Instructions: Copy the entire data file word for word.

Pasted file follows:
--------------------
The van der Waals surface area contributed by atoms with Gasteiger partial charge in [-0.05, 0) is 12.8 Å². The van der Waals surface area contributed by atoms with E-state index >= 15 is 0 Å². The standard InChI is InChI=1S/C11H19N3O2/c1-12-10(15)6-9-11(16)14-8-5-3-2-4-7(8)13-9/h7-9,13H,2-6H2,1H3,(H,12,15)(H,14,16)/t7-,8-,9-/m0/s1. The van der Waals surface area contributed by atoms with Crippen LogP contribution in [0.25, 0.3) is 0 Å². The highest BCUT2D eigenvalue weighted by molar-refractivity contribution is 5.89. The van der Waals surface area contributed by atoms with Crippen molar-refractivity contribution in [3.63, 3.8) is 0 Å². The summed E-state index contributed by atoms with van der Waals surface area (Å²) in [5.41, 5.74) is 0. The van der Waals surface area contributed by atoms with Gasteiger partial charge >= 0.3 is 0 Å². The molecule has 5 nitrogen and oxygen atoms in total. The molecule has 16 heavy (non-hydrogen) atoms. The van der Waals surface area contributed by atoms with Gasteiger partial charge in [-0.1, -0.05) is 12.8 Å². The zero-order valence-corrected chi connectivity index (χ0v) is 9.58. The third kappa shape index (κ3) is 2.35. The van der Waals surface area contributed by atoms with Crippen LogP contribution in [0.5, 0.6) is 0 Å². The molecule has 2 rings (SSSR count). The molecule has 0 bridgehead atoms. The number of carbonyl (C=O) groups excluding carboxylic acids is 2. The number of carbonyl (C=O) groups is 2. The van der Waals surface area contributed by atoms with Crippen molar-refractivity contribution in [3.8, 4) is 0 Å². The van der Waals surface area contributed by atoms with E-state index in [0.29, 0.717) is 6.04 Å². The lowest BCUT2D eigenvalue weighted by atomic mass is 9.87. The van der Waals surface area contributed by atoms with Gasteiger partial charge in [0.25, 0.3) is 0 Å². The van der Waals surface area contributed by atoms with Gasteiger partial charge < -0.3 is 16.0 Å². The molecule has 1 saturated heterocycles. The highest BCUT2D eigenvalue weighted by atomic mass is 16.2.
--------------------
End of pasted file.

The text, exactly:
The van der Waals surface area contributed by atoms with Gasteiger partial charge in [-0.05, 0) is 12.8 Å². The van der Waals surface area contributed by atoms with E-state index >= 15 is 0 Å². The standard InChI is InChI=1S/C11H19N3O2/c1-12-10(15)6-9-11(16)14-8-5-3-2-4-7(8)13-9/h7-9,13H,2-6H2,1H3,(H,12,15)(H,14,16)/t7-,8-,9-/m0/s1. The van der Waals surface area contributed by atoms with Crippen LogP contribution in [0.25, 0.3) is 0 Å². The highest BCUT2D eigenvalue weighted by molar-refractivity contribution is 5.89. The van der Waals surface area contributed by atoms with Crippen molar-refractivity contribution in [3.63, 3.8) is 0 Å². The summed E-state index contributed by atoms with van der Waals surface area (Å²) in [5.41, 5.74) is 0. The van der Waals surface area contributed by atoms with Gasteiger partial charge >= 0.3 is 0 Å². The molecule has 5 nitrogen and oxygen atoms in total. The molecule has 16 heavy (non-hydrogen) atoms. The van der Waals surface area contributed by atoms with Gasteiger partial charge in [-0.1, -0.05) is 12.8 Å². The zero-order valence-corrected chi connectivity index (χ0v) is 9.58. The third kappa shape index (κ3) is 2.35. The van der Waals surface area contributed by atoms with Crippen LogP contribution in [0.5, 0.6) is 0 Å². The molecule has 2 rings (SSSR count). The molecule has 0 bridgehead atoms. The number of carbonyl (C=O) groups excluding carboxylic acids is 2. The number of carbonyl (C=O) groups is 2. The van der Waals surface area contributed by atoms with Crippen molar-refractivity contribution in [3.8, 4) is 0 Å². The van der Waals surface area contributed by atoms with E-state index in [0.29, 0.717) is 6.04 Å². The lowest BCUT2D eigenvalue weighted by atomic mass is 9.87. The van der Waals surface area contributed by atoms with Gasteiger partial charge in [0.25, 0.3) is 0 Å². The van der Waals surface area contributed by atoms with Gasteiger partial charge < -0.3 is 16.0 Å². The molecule has 1 saturated heterocycles. The highest BCUT2D eigenvalue weighted by atomic mass is 16.2.